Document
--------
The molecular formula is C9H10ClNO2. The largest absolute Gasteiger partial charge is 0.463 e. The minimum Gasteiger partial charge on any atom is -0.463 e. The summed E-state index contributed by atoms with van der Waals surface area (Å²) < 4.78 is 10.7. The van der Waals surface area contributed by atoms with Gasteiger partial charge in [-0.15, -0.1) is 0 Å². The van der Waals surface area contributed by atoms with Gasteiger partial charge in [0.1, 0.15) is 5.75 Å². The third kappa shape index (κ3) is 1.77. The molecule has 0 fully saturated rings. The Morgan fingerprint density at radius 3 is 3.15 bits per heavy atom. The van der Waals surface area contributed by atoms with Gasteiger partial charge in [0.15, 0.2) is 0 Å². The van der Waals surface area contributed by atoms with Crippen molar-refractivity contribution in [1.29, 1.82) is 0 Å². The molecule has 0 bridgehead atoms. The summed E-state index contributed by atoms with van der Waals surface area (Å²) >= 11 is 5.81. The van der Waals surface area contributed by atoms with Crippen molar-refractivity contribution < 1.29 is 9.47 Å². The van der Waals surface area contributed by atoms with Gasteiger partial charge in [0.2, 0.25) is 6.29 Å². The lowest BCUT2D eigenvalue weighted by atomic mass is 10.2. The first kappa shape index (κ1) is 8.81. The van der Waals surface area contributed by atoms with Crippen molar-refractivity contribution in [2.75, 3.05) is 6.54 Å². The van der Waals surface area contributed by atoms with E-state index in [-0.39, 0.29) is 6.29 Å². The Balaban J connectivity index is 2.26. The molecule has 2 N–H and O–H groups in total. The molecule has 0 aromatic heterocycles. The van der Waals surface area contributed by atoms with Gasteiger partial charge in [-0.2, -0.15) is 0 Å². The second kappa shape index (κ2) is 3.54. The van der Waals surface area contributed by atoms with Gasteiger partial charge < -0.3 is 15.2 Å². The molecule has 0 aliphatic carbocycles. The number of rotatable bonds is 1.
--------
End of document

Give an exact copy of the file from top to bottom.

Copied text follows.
The molecular formula is C9H10ClNO2. The largest absolute Gasteiger partial charge is 0.463 e. The minimum Gasteiger partial charge on any atom is -0.463 e. The summed E-state index contributed by atoms with van der Waals surface area (Å²) < 4.78 is 10.7. The van der Waals surface area contributed by atoms with Gasteiger partial charge in [-0.15, -0.1) is 0 Å². The van der Waals surface area contributed by atoms with Gasteiger partial charge in [0.1, 0.15) is 5.75 Å². The third kappa shape index (κ3) is 1.77. The molecule has 0 fully saturated rings. The Morgan fingerprint density at radius 3 is 3.15 bits per heavy atom. The van der Waals surface area contributed by atoms with Gasteiger partial charge in [0.15, 0.2) is 0 Å². The van der Waals surface area contributed by atoms with Crippen molar-refractivity contribution in [1.29, 1.82) is 0 Å². The molecule has 0 bridgehead atoms. The summed E-state index contributed by atoms with van der Waals surface area (Å²) >= 11 is 5.81. The van der Waals surface area contributed by atoms with Crippen molar-refractivity contribution < 1.29 is 9.47 Å². The van der Waals surface area contributed by atoms with Gasteiger partial charge in [0.2, 0.25) is 6.29 Å². The lowest BCUT2D eigenvalue weighted by atomic mass is 10.2. The first kappa shape index (κ1) is 8.81. The van der Waals surface area contributed by atoms with Crippen molar-refractivity contribution in [2.75, 3.05) is 6.54 Å². The van der Waals surface area contributed by atoms with E-state index in [-0.39, 0.29) is 6.29 Å². The Balaban J connectivity index is 2.26. The molecule has 2 N–H and O–H groups in total. The molecule has 0 aromatic heterocycles. The van der Waals surface area contributed by atoms with Gasteiger partial charge in [-0.2, -0.15) is 0 Å². The second kappa shape index (κ2) is 3.54. The van der Waals surface area contributed by atoms with Gasteiger partial charge < -0.3 is 15.2 Å². The molecule has 0 aliphatic carbocycles. The number of rotatable bonds is 1.